Thursday, July 15, 2004

WaPo on CIA Torture

The Washington Post's editorial page often seems to be a bit of an apologist for the Bush administration, particularly in light of some of the reporting that takes place within the pages of the paper itself.

However, today they have a well written editorial about the CIA's ghost detainees and their treatment:

The White House reportedly has exempted the CIA's prisoners from the reviews that have been granted to detainees held at the Guantanamo Bay, Cuba, prison. And it has not disclosed the interrogation techniques approved for use by the CIA, though it has released those for Guantanamo.

What is known, mostly through leaks to the media, is that several of the CIA's detainees probably have been tortured -- and that a controversial Justice Department opinion defending such abuse was written after the fact to justify the activity. According to reports in The Post, pain medication for Abu Zubaida, who suffered from a gunshot wound in the groin, was manipulated to obtain his cooperation, while Khalid Sheikh Mohammed was subjected to "water boarding," which causes the sensation of drowning. Notwithstanding the Justice Department opinion, parts of which recently were repudiated by the White House, U.S. personnel responsible for such treatment may be guilty of violating the international Convention Against Torture and U.S. laws related to it.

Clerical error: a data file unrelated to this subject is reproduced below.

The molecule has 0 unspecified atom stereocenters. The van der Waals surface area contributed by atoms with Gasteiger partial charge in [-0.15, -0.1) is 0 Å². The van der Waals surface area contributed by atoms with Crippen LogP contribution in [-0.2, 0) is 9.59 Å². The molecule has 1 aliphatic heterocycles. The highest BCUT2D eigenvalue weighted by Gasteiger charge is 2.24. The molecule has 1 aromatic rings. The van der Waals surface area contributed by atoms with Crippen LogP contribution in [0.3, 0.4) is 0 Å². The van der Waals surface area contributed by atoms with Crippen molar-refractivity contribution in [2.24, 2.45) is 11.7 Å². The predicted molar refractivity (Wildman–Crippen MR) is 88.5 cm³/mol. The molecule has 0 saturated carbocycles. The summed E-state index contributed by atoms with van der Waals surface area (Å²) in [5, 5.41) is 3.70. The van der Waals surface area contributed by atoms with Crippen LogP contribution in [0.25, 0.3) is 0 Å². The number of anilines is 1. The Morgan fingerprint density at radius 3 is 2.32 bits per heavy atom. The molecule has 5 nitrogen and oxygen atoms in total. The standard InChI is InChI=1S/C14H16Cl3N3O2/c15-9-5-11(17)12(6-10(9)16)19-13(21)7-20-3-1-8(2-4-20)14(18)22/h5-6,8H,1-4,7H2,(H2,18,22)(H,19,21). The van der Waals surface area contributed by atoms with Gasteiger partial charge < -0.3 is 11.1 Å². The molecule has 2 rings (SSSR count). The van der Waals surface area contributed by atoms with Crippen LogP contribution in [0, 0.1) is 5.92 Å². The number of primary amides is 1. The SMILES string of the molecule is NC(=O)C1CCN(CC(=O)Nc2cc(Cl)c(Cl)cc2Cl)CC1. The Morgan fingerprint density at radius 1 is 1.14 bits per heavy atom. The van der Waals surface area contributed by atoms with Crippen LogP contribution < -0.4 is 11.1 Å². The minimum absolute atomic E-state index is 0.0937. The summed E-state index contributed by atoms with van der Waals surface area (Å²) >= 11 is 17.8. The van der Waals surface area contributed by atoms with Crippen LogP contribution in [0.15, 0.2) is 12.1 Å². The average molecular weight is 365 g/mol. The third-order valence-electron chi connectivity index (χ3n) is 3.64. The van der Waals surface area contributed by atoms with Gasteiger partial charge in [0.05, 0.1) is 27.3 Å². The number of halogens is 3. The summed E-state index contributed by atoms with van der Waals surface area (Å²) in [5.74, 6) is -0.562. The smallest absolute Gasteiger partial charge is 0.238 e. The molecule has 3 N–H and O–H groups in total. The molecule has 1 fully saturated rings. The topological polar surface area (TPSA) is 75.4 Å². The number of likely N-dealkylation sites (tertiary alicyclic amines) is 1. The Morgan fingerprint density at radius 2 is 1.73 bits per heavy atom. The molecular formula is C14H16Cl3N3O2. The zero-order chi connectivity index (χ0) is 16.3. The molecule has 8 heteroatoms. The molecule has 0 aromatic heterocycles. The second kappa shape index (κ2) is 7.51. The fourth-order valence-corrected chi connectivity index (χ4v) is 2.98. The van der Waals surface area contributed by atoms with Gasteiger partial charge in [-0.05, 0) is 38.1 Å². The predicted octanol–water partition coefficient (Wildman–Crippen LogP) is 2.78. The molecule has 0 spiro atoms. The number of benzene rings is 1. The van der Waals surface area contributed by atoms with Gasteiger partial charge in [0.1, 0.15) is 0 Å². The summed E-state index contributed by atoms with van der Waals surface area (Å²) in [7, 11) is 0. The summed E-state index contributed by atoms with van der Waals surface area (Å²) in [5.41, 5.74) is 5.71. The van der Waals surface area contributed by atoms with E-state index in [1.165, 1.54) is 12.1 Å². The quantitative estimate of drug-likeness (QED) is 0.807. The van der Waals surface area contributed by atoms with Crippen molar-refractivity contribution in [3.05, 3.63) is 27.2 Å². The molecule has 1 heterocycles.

Athenae blogged on Seymour Hersh's latest revelations last night, and you will find similar posts throughout the blogosphere (like here at EdCone, for instance).

We simply cannot let this issue be swept under the carpet